It is possible that the incident E@L described here may have been the source of the controversy but for a slight discrepancy in the dates and countries. 2011 Mexico and 2006 USA.
A member of E@L's family had been through a certain country which may or may not have been Laos. A Canadian was in the travel group. Everyone's visa was about $30 USD, with some slight variations across the countries - $25, $32 - but when the Canuck presented her application, the request was for $85 USD. What? Why so much more for a Canadian? What was the special relationship between Canada and Laos?
"Why $85?" she asked.
The immigrations officials looked at each other, mumbled some words and then commenced sniggering, then trying not to, they burst out laughing. They pointed at her and slapped their thighs, crying almost. The first guy then sobered up immediately and with a straight face said, "$85." (Well that's how the No1 son tells it.)
In a line of six people, they queued for over 20 minutes (about 3m20secs, no big deal) while an immigration official examined each visitor's passport meticulously. The routine was, allegedly, something like this: Pretend to look at a page; look up and examine the person's face suspiciously; turn the page; repeat. Show the passport to a colleague who then does his version of the routine. Look at another colleague's computer. Call several other officers over to look at the computer. Then at the passport. Point at the computer and say something in an hushed tone. Return and hold up the passport to compare the face with the passport photo. Stamp this, stamp that. Next.
On the way through, they looked back to the other side of counters and saw that the immigration official with the popular computer had been playing Solitaire all the time.
E@L was entering the political paradise, free-speech haven and democratic bastion that was Cambodia in 2000. Handphones were confiscated. Cameras were OK. Tourists were not allow to spend US dollars in the country at that time - heck, there were no tourists at that time - but had to exchange their cold hard for warm soggy Foreign Exchange Certificates (FEC) which were about as attractive to retailers as used toilet paper, had they ever even seen toilet paper, the evidence later discovered was that they probably hadn't. The exchange rate was horrendous.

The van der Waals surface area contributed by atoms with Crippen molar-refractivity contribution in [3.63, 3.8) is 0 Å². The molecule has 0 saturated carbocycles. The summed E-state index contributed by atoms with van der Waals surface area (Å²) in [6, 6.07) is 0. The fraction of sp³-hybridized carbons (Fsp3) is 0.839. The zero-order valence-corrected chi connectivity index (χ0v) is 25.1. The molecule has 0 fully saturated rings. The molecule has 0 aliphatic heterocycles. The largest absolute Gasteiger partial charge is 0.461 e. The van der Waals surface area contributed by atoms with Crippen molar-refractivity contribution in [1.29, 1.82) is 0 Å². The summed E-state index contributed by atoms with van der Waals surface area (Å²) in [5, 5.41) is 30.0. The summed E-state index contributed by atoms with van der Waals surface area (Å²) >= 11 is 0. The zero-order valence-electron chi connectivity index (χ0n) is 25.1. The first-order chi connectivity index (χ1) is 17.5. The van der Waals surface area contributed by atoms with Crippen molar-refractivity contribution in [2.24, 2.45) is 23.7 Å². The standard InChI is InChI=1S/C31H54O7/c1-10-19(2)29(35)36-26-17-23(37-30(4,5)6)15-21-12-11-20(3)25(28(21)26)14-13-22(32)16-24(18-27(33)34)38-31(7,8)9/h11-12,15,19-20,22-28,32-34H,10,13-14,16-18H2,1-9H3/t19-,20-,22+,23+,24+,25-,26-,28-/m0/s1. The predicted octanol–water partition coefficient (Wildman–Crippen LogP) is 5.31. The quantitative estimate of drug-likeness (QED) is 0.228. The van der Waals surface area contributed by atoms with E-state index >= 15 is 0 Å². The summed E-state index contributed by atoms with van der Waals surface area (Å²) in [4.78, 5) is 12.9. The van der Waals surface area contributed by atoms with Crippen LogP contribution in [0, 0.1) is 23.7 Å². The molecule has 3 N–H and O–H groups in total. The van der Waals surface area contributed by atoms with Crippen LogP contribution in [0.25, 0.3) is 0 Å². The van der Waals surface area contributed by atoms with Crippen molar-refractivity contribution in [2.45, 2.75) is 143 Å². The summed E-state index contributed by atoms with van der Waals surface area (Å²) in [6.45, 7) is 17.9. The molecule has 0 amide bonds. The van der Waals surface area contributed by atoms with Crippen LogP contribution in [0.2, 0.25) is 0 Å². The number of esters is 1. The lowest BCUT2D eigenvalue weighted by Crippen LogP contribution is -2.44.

"FECs $300 USD." "MUST EXCHANGE $300 USD." Signs all over the walls and windows of the immigration area read, "MUST BUY FECs TO VALUE OF $300." May as well have read, "Must give the Military Junta $300 and shut the fuck up."
E@L's colleague went first to the currency exchange counter. E@L could see that he passed some money over and that he took a bound pile of what were presumably FECs in return. As he moved away, towards the entry to Burma, he made a point of walking in a slightly larger arc than necessary so that he could whisper to E@L, "Just change one hundred!"
E@L approached the large window to the exchange counter, most of which was plastered over with those "$300" signs. A tough, scarred, solid armed, short soldier was standing beside the window, holding his AK-47 casually as he chatted to the pretty young lady who, E@L noticed, had whorls of what looked like drying talcum powder on her cheeks. The lady turned to E@L. "How much do you wish to exchange?" she asked in pleasant accent. E@L looked again at the signs - "$300," "$300." Everywhere it said "$300."
"One hundred dollars?" asked E@L in return, softly in a shaky voice.
The lady said, "OK. I give you $90 of FEC. I keep $10, OK? Good for you, good for me."
"Sure," said E@L. The soldier with the AK-47 was smiling. There were 15 people still in the line.
Just take me home, says
(as in the Bruce series, not all E@L's observations here were actually made by E@L. In other words some of these stories might not be his, and may not be 100% accurate.)